Rosa Lyster

Cape Town, South Africa

Tag: i deliberately abandoned it on a train

Happy Birthday Guy Fawkes

  1. I don’t care about you.
  2. It’s almost sort of violent, the amount I don’t care about you. It’s overwhelming.
  3. This in itself is cause for examination etc. Why is that I don’t care about you at all, because it’s not as if I confine myself to only paying attention to important things.
  4. No sir.
  5. I found a six page poem I wrote about Secretariat, for example. That’s Secretariat the celebrity racehorse.
  6. You are objectively more important than Secretariat, and yet I find myself exhausted by this. Why are you more important? Why is there a Guy Fawkes Day, and yet no Secretariat Day.
  7. Why were you born such a long time ago?
  8. This might be the worst thing about you.
  9. Why also did you wear an irritating kind of hat, and have a painting of you kind of leaning over and looking like Rumpelstiltskin (who I also hate), and call yourself “Guido Fawkes” when you were “fighting for the Spanish.”
  10. What even is this.
  11.  Happy birthday though, I suppose.
  12. Sorry you got executed – that’s really terrible. However: the fact that you were executed is at least a strong indicator that some people thought you were mega important.
  13. Swings and roundabouts, basically.

Essay 39: Any game with a lot of rules

Most games are terrible. Any game where it is necessary to have a strategy. Any game where you must think more than one step ahead. Any game that is called Risk. Any game that is called Monopoly. A game where you find out what your career is going to be, and your career is going to be a nurse or a babysitter. A game that is an early 90s version of Trivial Pursuit, where many of the questions require an intimate knowledge of who hosted Telly Fun Quiz. A game of Thirty Seconds I once played where this girl swore up and down that she didn’t know what New Zealand was. She later relented and said that she had heard of New Zealand, yes, and that Robert Mugabe was the president. The Prime Minister, actually. This happened.

Any game with a lot of rules. Any game where the rules are either undefined or self-evident, which is to say self-evident to everyone but me. Any game that I am bad at, such as chess, checkers, all card games (except Snap and Cheat), poker especially, bridge (I have never played bridge, but I know I hate it), and backgammon. Dominoes in any form other than making patterns or lining them up so they fall over. I said Monopoly, but I will say it again.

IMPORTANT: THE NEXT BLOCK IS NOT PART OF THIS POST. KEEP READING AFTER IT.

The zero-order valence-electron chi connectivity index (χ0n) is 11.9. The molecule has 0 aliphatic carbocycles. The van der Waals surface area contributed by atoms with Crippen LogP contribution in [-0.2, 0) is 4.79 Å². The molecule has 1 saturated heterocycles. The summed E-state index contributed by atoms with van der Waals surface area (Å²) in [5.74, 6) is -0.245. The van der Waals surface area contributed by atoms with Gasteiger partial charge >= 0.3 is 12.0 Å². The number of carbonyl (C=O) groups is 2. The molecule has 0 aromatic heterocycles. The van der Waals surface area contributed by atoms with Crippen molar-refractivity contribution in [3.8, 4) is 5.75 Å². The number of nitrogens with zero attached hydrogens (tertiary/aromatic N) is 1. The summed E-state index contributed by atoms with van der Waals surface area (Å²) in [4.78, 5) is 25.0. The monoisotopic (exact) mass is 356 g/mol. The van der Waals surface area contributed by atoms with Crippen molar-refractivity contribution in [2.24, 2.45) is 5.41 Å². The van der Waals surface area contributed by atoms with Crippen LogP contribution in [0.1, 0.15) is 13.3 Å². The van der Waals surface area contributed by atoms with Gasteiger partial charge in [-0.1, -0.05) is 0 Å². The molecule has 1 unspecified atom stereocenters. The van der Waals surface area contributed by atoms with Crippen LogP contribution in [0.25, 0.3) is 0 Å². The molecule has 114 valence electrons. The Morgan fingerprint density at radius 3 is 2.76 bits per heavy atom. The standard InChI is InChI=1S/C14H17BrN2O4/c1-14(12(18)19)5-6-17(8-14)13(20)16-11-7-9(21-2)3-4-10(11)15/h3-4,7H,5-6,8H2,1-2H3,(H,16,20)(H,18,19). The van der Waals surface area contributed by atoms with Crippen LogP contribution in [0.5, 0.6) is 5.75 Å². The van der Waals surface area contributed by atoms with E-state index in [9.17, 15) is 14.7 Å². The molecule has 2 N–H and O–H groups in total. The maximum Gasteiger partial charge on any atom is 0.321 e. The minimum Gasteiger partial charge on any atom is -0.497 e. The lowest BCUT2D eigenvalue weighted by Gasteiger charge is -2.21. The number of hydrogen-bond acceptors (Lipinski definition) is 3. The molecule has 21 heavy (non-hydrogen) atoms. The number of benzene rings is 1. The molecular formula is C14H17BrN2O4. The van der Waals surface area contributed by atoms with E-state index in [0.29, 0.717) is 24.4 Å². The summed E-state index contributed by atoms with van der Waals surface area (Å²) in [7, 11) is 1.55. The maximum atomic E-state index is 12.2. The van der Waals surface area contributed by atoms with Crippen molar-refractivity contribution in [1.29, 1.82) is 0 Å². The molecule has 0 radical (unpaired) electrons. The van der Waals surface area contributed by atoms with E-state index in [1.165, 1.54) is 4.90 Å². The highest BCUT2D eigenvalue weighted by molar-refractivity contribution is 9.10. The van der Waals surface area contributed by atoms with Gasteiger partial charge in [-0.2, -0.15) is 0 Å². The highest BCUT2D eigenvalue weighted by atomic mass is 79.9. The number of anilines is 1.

The only games worth a damn are Pictionary, Ex Libris, and Winking Murderer. This is one of the few certainties I possess. I am sitting now thinking about how fun Winking Murderer is, and my heart is beating all fast. I will play Winking Murderer with you right now, as long as you are not a very little kid. Little kids slow things down, and plus they tend to blink a lot in general. On the other hand, a little kid is the best possible partner for Pictionary. They have the right kind of free-spirited approach, and they already know that they are shit at drawing so are less likely to get frustrated when you don’t guess what they’re trying to depict. The worst person to play Pictionary with is an adult who fancies themselves as a good drawer. They get so peevish when you don’t guess. I once played Pictionary with someone’s dad, an art director. He was trying to draw “jazz”, I think, and he just kept doing all these guys in hats, and cats all over the place, and pounding his ball point pen into the paper so that he ripped the page, and circles round and round the cats, and arrows pointing to the hats like are you some kind of moron, and then drawing the sun over and over again and crossing it out. We could not understand. He got so emotional that he threw the pen across the room and did not speak to anyone for several hours. We found out later that the crossed-out suns were because jazz only happens at night.

Although this was, on balance, a stressful occasion, it was still a good time. Pictionary is an amazing way to see how someone else’s brain works. If I was drawing jazz, for instance, maybe I would draw at least one person playing a musical instrument. I am a bad drawer, but all you would really need to do is just draw a stick person holding a saxophone, and even I can do that. If my cousin Sue was there, I would just draw her dog, because he is called Jazz and that would be nice for him. I would try to adapt, is what I am trying to say.